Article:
Reverse osmosis is a separation process that uses pressure to force a solvent through a membrane that retains the solute on one side and allows the pure solvent to pass to the otherside. More formally, it is the process of forcing a solvent from a region of high solute concentration through a membrane to a region of low solute concentration by applying a pressure in excess of the osmotic pressure. This is the reverse of the normal osmosis process, which is the natural movement of solvent from an area of low solute concentration, through a membrane, to an area of high solute concentration when no external pressure is applied. The membrane here is semipermeable, meaning it allows the passage of solvent but not of solute.

The membranes used for reverse osmosis have a dense barrier layer in the polymer matrix where most separation occurs. In most cases the membrane is designed to allow only water to pass through this dense layer while preventing the passage of solutes (such as salt ions). This process requires that a high pressure be exerted on the high concentration side of the membrane, usually 2–17 bar (30–250 psi) for fresh and brackish water, and 40–70 bar (600–1000 psi) for seawater, which has around 24 bar (350 psi) natural osmotic pressure which must be overcome.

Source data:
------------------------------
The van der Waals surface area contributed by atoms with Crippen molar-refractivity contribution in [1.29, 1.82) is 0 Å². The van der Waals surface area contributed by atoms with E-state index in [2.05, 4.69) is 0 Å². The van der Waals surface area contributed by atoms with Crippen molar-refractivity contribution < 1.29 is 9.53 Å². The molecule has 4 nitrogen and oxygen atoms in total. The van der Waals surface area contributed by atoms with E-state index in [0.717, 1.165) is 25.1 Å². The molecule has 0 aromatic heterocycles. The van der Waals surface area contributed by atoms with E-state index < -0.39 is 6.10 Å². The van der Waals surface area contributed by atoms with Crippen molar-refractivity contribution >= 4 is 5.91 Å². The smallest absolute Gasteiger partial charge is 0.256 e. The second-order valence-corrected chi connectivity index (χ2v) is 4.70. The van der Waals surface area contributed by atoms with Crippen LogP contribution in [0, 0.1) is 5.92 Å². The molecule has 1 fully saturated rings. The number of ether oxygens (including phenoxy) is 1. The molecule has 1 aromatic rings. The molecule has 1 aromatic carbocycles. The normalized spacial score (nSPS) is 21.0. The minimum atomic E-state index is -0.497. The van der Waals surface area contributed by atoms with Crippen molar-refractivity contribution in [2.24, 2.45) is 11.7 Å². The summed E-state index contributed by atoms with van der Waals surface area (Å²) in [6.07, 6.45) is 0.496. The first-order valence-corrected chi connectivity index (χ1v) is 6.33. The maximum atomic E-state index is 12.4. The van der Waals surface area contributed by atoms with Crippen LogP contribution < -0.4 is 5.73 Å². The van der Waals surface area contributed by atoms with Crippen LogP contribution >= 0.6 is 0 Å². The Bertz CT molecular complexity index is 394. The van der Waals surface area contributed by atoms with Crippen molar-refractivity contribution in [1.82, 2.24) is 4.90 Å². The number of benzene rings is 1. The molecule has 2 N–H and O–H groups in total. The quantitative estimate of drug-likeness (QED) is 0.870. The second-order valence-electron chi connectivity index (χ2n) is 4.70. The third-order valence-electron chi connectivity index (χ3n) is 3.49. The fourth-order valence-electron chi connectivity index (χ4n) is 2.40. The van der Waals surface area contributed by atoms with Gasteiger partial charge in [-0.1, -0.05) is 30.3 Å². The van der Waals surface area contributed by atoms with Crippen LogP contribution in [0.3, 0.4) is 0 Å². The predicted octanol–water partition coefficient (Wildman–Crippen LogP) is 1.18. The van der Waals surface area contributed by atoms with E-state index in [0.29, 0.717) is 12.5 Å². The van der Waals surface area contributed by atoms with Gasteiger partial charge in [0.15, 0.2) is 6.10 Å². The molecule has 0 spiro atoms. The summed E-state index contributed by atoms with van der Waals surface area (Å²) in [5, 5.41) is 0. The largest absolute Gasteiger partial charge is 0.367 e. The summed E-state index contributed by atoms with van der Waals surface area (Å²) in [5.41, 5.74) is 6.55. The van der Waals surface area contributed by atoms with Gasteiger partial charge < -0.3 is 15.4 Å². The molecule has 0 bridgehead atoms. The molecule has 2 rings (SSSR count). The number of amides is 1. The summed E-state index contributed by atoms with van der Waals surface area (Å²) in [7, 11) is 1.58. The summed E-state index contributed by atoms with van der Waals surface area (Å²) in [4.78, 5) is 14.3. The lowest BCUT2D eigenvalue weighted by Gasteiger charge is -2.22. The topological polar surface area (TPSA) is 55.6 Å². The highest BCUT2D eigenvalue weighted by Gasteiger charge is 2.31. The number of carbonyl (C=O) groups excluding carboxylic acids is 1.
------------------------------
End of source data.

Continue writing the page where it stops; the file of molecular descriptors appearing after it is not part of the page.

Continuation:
This process is best known for its use in desalination (removing the salt from sea water to get fresh water), but has also purified naturally occurring freshwater for medical, industrial process and rinsing applications since the early 1970s